Gunn’s dialogue preserves the voices of each returning character, and the principals reprise their roles with entertaining aplomb. Pratt has the ‘fun action hero’ thing down pat and yes, gets another gratuitous shirtless scene.

Saldana struts about with utmost confidence, and pulls off a potentially ridiculous scene in which Gamora wields a ludicrously oversized cannon. Bautista continues to prove that he is a gifted comedian, showcasing timing sharper than the daggers Drax brandishes.

Cooper gets some of the film’s best lines, delivering them in the vocal approximation of mange. If you thought Diesel was overpaid for saying the same line repeatedly in the first one, he doesn’t even sound like himself here. Anyone could have voiced Baby Groot. Still, that doesn’t detract from how adorable the character is, those limpid eyes and that plaintive expression sure to elicit “aww”s aplenty from the audience.

Russell is a big get, and if there’s anyone who should play the father of a daring spacefaring scoundrel, it should be Snake Plissken/Jack Burton himself. He’s enjoying himself, and to Gunn’s credit, this doesn’t become an endless string of references to the iconic entries in Russell’s filmography. Like Star Wars before it, Guardians trades in mythical archetypes. This is the tale of a god, the mortal he fell in love with, and the progeny they bore: think Zeus, Danaë and Perseus. The ‘team-up with long-lost dad’ device has been employed in everything from Indiana Jones and the Last Crusade to Aladdin and the King of Thieves. Therefore, even given its fantastical trappings, Vol. 2’s take on things is fairly predictable.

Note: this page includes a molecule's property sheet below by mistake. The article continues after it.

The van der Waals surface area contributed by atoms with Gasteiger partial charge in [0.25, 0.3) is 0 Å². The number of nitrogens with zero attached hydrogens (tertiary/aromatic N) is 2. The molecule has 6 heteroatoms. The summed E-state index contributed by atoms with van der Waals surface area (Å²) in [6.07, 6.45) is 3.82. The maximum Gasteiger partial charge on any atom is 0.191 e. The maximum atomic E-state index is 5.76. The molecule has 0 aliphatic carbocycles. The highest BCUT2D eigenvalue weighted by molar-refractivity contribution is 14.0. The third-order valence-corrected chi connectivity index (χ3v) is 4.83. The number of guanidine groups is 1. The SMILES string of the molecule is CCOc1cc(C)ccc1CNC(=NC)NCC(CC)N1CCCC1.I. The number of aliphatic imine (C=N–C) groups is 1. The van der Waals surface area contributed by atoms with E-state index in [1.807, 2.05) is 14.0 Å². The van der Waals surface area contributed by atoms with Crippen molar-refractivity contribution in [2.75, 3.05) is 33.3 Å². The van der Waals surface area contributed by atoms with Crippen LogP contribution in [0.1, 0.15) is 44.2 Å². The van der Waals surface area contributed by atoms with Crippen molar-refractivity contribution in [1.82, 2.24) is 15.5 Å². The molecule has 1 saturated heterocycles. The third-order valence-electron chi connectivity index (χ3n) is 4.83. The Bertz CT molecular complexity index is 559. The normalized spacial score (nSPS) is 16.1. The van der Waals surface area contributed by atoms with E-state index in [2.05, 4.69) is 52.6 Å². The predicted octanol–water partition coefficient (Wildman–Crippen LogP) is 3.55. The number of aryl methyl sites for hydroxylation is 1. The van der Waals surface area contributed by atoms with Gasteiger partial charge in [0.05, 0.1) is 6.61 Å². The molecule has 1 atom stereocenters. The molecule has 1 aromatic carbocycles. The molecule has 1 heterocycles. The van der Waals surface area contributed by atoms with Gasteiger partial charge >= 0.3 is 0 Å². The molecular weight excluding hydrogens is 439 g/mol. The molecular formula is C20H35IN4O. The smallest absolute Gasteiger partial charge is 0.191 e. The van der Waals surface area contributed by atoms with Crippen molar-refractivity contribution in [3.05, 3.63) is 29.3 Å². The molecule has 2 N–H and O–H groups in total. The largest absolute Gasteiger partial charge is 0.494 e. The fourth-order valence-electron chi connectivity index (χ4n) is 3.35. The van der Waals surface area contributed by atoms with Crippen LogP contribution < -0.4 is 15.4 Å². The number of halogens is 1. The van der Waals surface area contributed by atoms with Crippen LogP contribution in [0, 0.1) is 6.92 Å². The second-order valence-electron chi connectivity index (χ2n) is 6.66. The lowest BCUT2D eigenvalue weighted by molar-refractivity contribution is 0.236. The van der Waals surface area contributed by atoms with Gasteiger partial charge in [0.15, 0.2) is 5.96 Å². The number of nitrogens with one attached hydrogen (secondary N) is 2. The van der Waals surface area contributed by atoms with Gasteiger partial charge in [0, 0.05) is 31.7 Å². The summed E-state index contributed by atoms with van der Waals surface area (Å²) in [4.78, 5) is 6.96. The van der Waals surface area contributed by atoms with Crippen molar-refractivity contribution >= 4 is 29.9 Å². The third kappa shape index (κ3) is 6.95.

Debicki, looking like she’s escaped the clutches of Goldfinger, is yet another underwhelming MCU villain – but it seems like this was intentional this time around. Rooker gets some surprisingly emotional notes to play amidst a pirate drama in which Yondu gets displaced by mutinying Ravagers. We gain more insight into the rivalry between Gamora and Gillan’s steely, formidable Nebula, and the soap opera-ness is a safe distance from being too cheesy.

Klementieff’s Mantis is a naïf to the nth degree, and jokes are had at her expense while we’re meant to empathize with her. The character’s convoluted backstory in the comics has been handily distilled, and she makes for an interesting addition to the team. Sean Gunn, brother of James, gets an increased part that, if one is being cynical, can be chalked up to nepotism. It’s hard to stay cynical while watching something like Vol. 2, though.

Keep your eyes peeled for several cameos beyond the standard Stan Lee moment, and take a quick glance around the hall to see the cognoscenti nodding in approval when an obscure Marvel character pops onscreen. Five (count ‘em) stinger scenes are spread throughout the end credits. Vol. 2 might not have the same bold, devil-may-care freshness that its predecessor had, but there’s no shortage of vim and verve. The cutest little tree creature you’ve ever seen doesn’t hurt, either.

Summary: While there’s a bit of a struggle in balancing the spectacle with the character beats, Vol. 2 possesses most of the offbeat charm, visual splendour and knee-slapping humour as its forebear.

RATING: 4 out of 5 Stars

Jedd Jong